NFC WEST

SEATTLE SEAHAWKS

QB: It does not appear Russell Wilson is going to get his contract extension. He plans to play on an insurance policy just in case he suffers a career ending injury.

RB: Robert Turbin is sidelined after hip surgery and Marshawn Lynch isn’t so big on practice or preseason. So, Christine Michael will get his chance to either shine or fall on his face as the RB1.

WR: Rookie Tyler Lockett has been by far the best of the Seahawks rookies this offseason.

TE: Since the Seahawks traded for Jimmy Graham, he has been working hard on improving his blocking.

ST LOUIS RAMS

QB: The Rams and Nick Foles are in discussions for a long-term deal.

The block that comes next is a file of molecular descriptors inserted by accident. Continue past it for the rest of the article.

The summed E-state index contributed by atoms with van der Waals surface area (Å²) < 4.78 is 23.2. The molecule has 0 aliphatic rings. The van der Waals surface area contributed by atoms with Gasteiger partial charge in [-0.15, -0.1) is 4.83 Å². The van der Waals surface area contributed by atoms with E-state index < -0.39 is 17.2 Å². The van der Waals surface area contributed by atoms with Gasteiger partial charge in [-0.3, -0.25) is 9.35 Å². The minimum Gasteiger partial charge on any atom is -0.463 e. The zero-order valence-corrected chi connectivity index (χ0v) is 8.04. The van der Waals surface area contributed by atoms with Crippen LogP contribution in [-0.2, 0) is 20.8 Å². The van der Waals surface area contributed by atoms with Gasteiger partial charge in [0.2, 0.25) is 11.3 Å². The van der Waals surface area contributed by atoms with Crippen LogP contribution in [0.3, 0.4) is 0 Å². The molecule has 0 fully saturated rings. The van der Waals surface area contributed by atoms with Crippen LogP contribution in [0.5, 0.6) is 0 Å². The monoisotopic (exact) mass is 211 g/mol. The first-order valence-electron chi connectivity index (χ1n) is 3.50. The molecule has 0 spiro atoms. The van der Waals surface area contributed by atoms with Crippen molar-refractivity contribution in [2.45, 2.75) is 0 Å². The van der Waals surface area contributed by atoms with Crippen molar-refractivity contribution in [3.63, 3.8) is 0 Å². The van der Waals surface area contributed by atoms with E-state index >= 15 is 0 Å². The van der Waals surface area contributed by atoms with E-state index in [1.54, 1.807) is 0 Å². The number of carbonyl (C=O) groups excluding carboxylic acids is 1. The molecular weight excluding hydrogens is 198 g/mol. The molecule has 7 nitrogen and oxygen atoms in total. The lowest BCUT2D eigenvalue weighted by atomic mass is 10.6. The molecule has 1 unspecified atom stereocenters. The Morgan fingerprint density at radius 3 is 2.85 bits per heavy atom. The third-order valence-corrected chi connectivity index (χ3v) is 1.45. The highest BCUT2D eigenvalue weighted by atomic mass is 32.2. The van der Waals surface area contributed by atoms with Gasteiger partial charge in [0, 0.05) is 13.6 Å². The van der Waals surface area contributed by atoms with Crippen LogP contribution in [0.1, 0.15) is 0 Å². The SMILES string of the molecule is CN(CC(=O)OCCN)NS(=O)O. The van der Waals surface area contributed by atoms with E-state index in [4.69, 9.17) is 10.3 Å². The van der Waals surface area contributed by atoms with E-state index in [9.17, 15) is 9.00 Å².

RB: Todd Gurley is a candidate to start the season on the PUP list. However, his head coach Jeff Fisher hints that he may be healthier than people think.

WR: Brian Quick has a “realistic” shot to play Week 1. He is still recovering from shoulder surgery.

TE: Lance Kendricks took less money this offseason to stay in St. Louis.

ARIZONA CARDINALS

QB: Carson Palmer has been medically cleared to participate in 11-on-11 drills after ACL surgery.

RB: Rookie David Johnson has looked great as a pass-catcher. Nonetheless, Andre Ellington remains the top back in Arizona.

WR: John Brown is expected to have a breakout season.

TE: Troy Niklas injured his ankle and required surgery at minicamp. With John Carlson unexpectedly retiring, that leaves the Cardinals extremely weak at TE.

SAN FRANCISCO 49ERS